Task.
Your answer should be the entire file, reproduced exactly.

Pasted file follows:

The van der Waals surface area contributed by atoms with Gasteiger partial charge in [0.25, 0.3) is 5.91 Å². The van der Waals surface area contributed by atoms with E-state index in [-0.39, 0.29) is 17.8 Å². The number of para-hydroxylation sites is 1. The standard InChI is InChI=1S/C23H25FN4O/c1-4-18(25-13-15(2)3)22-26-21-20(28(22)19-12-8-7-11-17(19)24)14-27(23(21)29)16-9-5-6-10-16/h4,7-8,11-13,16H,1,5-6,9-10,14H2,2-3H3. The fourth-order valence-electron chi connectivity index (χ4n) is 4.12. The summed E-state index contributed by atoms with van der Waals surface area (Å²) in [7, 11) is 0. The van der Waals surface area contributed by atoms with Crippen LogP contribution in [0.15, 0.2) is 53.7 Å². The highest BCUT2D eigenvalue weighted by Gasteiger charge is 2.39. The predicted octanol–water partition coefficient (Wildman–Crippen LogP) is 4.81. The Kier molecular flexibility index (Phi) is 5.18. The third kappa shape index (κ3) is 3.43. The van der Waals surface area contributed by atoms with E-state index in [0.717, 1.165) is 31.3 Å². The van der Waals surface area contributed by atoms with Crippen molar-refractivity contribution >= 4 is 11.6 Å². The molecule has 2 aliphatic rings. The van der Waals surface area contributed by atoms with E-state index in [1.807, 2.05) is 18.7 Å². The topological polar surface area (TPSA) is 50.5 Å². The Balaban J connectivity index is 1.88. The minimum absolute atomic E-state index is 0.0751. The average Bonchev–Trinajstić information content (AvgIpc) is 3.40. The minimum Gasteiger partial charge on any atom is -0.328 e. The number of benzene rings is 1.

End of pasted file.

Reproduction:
The van der Waals surface area contributed by atoms with Gasteiger partial charge in [0.25, 0.3) is 5.91 Å². The van der Waals surface area contributed by atoms with E-state index in [-0.39, 0.29) is 17.8 Å². The number of para-hydroxylation sites is 1. The standard InChI is InChI=1S/C23H25FN4O/c1-4-18(25-13-15(2)3)22-26-21-20(28(22)19-12-8-7-11-17(19)24)14-27(23(21)29)16-9-5-6-10-16/h4,7-8,11-13,16H,1,5-6,9-10,14H2,2-3H3. The fourth-order valence-electron chi connectivity index (χ4n) is 4.12. The summed E-state index contributed by atoms with van der Waals surface area (Å²) in [7, 11) is 0. The van der Waals surface area contributed by atoms with Crippen LogP contribution in [0.15, 0.2) is 53.7 Å². The highest BCUT2D eigenvalue weighted by Gasteiger charge is 2.39. The predicted octanol–water partition coefficient (Wildman–Crippen LogP) is 4.81. The Kier molecular flexibility index (Phi) is 5.18. The third kappa shape index (κ3) is 3.43. The van der Waals surface area contributed by atoms with E-state index in [0.717, 1.165) is 31.3 Å². The van der Waals surface area contributed by atoms with Crippen molar-refractivity contribution >= 4 is 11.6 Å². The molecule has 2 aliphatic rings. The van der Waals surface area contributed by atoms with E-state index in [1.807, 2.05) is 18.7 Å². The topological polar surface area (TPSA) is 50.5 Å². The Balaban J connectivity index is 1.88. The minimum absolute atomic E-state index is 0.0751. The average Bonchev–Trinajstić information content (AvgIpc) is 3.40. The minimum Gasteiger partial charge on any atom is -0.328 e. The number of benzene rings is 1.